Evolutionary Attachment Theory

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Describe and evaluate the Evolutionary Explanation of Attachment. (12 marks) * Bowlby’s theory of attachment is an evolutionary theory. He began developing his theory in the 1940s. He believed that attachment is innate and adaptive. We are all born with an inherited need to form attachments and this is to help us survive. He also said that attachments were irreversible- once they were made they could not be broken. * Babies are biologically programmed to form attachments. By doing cute things lie smiling, they form attachments with adults who look after them when they are most vulnerable, helping the baby survive. This is called social releasers. * He also believed in monotropy which meant that babies formed a primary attachment…show more content…
If not, then attachment would not happen normally after this. The critical period was between 0-2½ years. * He also believed in the internal working model otherwise known as the continuity hypothesises. This means that the quality of the first attachment sets the bar for attachments in later life. The first attachment acts as a template for future relationships including a model of how you and other people are likely to behave. * Bowlby also said that babies usually treat mothers of their main attachment figure as their secure base. This means that they associate them with food and security. This keeps the baby close to the main attachment figure. * Hazan and Shaver (1987) did a ‘Love Quiz’. They randomly selected 215 men and 415 women. ‘Secure’ types believed in long lasting love and were confident that they were loveable people. ‘Anxious avoidant’ types thought love didn’t exist in real life. This supports Bowlby’s theory because it shows how the internal working model fits into people’s…show more content…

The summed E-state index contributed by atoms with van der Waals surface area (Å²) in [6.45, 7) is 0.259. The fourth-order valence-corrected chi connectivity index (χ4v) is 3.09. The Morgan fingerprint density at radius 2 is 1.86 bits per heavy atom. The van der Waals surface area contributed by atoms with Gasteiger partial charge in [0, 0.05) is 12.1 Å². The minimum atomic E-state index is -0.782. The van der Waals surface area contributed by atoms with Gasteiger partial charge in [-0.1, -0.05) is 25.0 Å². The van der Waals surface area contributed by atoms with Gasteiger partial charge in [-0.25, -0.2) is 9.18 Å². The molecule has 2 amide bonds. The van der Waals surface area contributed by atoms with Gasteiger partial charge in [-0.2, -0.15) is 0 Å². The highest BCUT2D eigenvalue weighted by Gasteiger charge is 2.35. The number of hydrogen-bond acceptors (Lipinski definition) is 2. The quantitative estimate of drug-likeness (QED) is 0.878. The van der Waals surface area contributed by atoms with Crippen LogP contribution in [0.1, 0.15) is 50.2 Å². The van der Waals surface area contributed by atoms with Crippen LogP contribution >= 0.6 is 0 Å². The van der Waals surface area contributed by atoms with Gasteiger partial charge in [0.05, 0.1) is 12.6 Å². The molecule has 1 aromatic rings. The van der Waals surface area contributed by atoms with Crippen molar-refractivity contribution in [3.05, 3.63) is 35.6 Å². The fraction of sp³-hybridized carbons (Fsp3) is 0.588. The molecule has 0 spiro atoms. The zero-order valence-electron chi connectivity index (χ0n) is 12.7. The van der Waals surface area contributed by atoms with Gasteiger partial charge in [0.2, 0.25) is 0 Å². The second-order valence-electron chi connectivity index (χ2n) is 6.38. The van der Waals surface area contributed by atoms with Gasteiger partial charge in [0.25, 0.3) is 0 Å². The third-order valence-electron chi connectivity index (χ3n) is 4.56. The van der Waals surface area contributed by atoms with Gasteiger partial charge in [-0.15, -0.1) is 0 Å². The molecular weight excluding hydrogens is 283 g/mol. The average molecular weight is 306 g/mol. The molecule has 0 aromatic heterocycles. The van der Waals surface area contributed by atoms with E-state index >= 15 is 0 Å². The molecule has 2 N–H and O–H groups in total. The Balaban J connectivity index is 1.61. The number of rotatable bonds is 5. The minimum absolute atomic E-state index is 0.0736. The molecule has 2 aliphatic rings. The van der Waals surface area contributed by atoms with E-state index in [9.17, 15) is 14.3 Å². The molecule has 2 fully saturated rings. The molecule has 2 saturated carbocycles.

Individuals classified as ‘secure’ infants were rated the highest for social competence, were less isolated and more popular and empathetic. This shows how the first attachment acted as a model of how they were likely to behave. This supports he internal working model and Bowlby’s theory. * Schaffer and Emmerson investigated 60 Glasgow babies. He found that these babes had multiple attachments who were not necessarily mothers. At 18 months, one third of the babies were strongly attached to their fathers. This goes against monotropy as it suggests that the main attachment figure isn’t always the mother and that a baby is capable of making a lot of strong attachments, so it also refutes Bowlby’s theory. * Zimmerman et al (2000) did a longitudinal study with 44 children in Germany. They found no correlation between childhood attachments and attachments in adolescence. This refutes continuity because it shows that the first attachments did not act as a template for any future relationships, so it also refutes Bowlby’s
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